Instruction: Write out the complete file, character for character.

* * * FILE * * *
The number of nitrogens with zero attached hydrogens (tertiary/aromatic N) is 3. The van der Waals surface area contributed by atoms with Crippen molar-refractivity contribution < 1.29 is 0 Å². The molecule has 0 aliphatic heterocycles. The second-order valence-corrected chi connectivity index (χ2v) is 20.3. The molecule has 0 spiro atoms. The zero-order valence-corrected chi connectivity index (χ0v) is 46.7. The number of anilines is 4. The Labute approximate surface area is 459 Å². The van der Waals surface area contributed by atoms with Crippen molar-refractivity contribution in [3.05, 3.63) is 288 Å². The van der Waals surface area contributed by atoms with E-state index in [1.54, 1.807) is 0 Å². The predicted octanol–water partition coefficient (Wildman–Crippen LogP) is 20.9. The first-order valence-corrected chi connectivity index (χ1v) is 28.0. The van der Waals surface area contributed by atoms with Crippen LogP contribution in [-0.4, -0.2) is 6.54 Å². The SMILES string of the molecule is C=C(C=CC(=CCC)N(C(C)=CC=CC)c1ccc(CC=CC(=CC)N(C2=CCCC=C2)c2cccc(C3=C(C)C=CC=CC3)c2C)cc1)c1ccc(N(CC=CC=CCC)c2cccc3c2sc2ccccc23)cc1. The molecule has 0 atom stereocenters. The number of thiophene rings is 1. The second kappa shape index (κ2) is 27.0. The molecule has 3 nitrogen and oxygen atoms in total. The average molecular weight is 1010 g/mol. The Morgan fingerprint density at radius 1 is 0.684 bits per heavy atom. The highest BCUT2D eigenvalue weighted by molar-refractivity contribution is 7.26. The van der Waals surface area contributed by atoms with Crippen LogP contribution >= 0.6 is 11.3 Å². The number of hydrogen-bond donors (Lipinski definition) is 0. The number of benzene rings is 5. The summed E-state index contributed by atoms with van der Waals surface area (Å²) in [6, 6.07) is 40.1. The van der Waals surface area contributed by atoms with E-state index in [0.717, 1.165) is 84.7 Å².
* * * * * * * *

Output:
The number of nitrogens with zero attached hydrogens (tertiary/aromatic N) is 3. The van der Waals surface area contributed by atoms with Crippen molar-refractivity contribution < 1.29 is 0 Å². The molecule has 0 aliphatic heterocycles. The second-order valence-corrected chi connectivity index (χ2v) is 20.3. The molecule has 0 spiro atoms. The zero-order valence-corrected chi connectivity index (χ0v) is 46.7. The number of anilines is 4. The Labute approximate surface area is 459 Å². The van der Waals surface area contributed by atoms with Crippen molar-refractivity contribution in [3.05, 3.63) is 288 Å². The van der Waals surface area contributed by atoms with E-state index in [1.54, 1.807) is 0 Å². The predicted octanol–water partition coefficient (Wildman–Crippen LogP) is 20.9. The first-order valence-corrected chi connectivity index (χ1v) is 28.0. The van der Waals surface area contributed by atoms with Crippen LogP contribution in [-0.4, -0.2) is 6.54 Å². The SMILES string of the molecule is C=C(C=CC(=CCC)N(C(C)=CC=CC)c1ccc(CC=CC(=CC)N(C2=CCCC=C2)c2cccc(C3=C(C)C=CC=CC3)c2C)cc1)c1ccc(N(CC=CC=CCC)c2cccc3c2sc2ccccc23)cc1. The molecule has 0 atom stereocenters. The number of thiophene rings is 1. The second kappa shape index (κ2) is 27.0. The molecule has 3 nitrogen and oxygen atoms in total. The average molecular weight is 1010 g/mol. The Morgan fingerprint density at radius 1 is 0.684 bits per heavy atom. The highest BCUT2D eigenvalue weighted by molar-refractivity contribution is 7.26. The van der Waals surface area contributed by atoms with Crippen LogP contribution >= 0.6 is 11.3 Å². The number of hydrogen-bond donors (Lipinski definition) is 0. The number of benzene rings is 5. The summed E-state index contributed by atoms with van der Waals surface area (Å²) in [6, 6.07) is 40.1. The van der Waals surface area contributed by atoms with E-state index in [0.717, 1.165) is 84.7 Å².